If you drop all of the cultural conditioning about the idea that we should live as long as we can and acknowledge the possibility that a soul might have the desire to escape and is looking for a sophisticated way out, wouldn’t that particular soul jump on any given possibility that would present itself?
Freedom of choice
I promise, as mentioned before, that I am going somewhere with this musing so please, bear with me. This little intermezzo is just to emphasise that this writing is not about normalising or idealising the possibility of ending one’s life in any way. Rather, it is to perceive what the overall effects are in that the concept itself has become such a taboo. If people want to die, they can’t! How would the world look if we all had a license to die and were ourselves, free to choose whether we wanted to use it or not?
Why are we fighting so hard to keep everybody alive anyway? What is that all about? Is it genuine or is it conditioning? It feels genuine to me but I can also see the neurosis of not wanting to accept death as a possible choice we all have at any given time. I do recognize this in myself. I don’t want to allow anyone to die, especially not my loved ones. They have to stay alive, for me! But is that fair?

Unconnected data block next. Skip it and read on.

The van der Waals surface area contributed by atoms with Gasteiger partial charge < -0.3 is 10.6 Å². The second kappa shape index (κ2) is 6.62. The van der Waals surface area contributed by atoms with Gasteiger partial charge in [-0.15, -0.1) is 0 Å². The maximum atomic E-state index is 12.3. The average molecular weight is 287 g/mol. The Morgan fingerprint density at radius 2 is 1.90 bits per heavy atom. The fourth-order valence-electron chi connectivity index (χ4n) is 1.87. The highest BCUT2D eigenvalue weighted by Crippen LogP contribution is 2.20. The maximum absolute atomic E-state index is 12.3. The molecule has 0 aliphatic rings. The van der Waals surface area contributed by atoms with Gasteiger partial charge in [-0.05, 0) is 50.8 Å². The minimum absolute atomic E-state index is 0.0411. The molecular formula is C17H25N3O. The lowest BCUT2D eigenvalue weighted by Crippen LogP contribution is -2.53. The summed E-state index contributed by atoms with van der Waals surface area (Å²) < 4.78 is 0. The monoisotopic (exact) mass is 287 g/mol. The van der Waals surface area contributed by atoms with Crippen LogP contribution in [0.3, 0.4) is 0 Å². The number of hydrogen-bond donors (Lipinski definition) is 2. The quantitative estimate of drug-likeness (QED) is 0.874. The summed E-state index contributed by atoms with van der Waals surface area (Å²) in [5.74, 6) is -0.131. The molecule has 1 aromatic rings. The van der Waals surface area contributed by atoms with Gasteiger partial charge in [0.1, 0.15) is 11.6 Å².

Start valuing life more
However, instead of being all neurotic about death and making it a crime to take one’s own life, wouldn’t it be much wiser to look at why so many people apparently don’t want to live? Wouldn’t it be more beneficial to look at the reason why people want to die, rather than obsessing with the illegitimacy of it? Why not start by ending the taboo and allowing every person to die whenever they want to? Then people can start valuing their lives more and make the most of them, without having to submit to circumstances that are unacceptable, like the modern slavery that has been normalised over the past few centuries.
Just some thoughts on a hot Saturday morning during the summer of 2021 where again millions of people all over the world have received their experimental injection and are so happy about it they post a selfie on social media with a mouth cap on their face and a plaster on their arm. What in the world are they celebrating?
Life is joyful
Am I cynical? No, I am just trying to make sense of what is happening in the world right now. And more importantly, I am trying to answer the question why people would want to die. What happened to the sheer joy and gratitude we once had for life? Since when has living become anything less than exhilarating? Who is responsible for that?
I have far too many questions. However, I do want a license to die. Not to use it but to have the freedom to choose life, over and over again. Not because I have to but because I want to.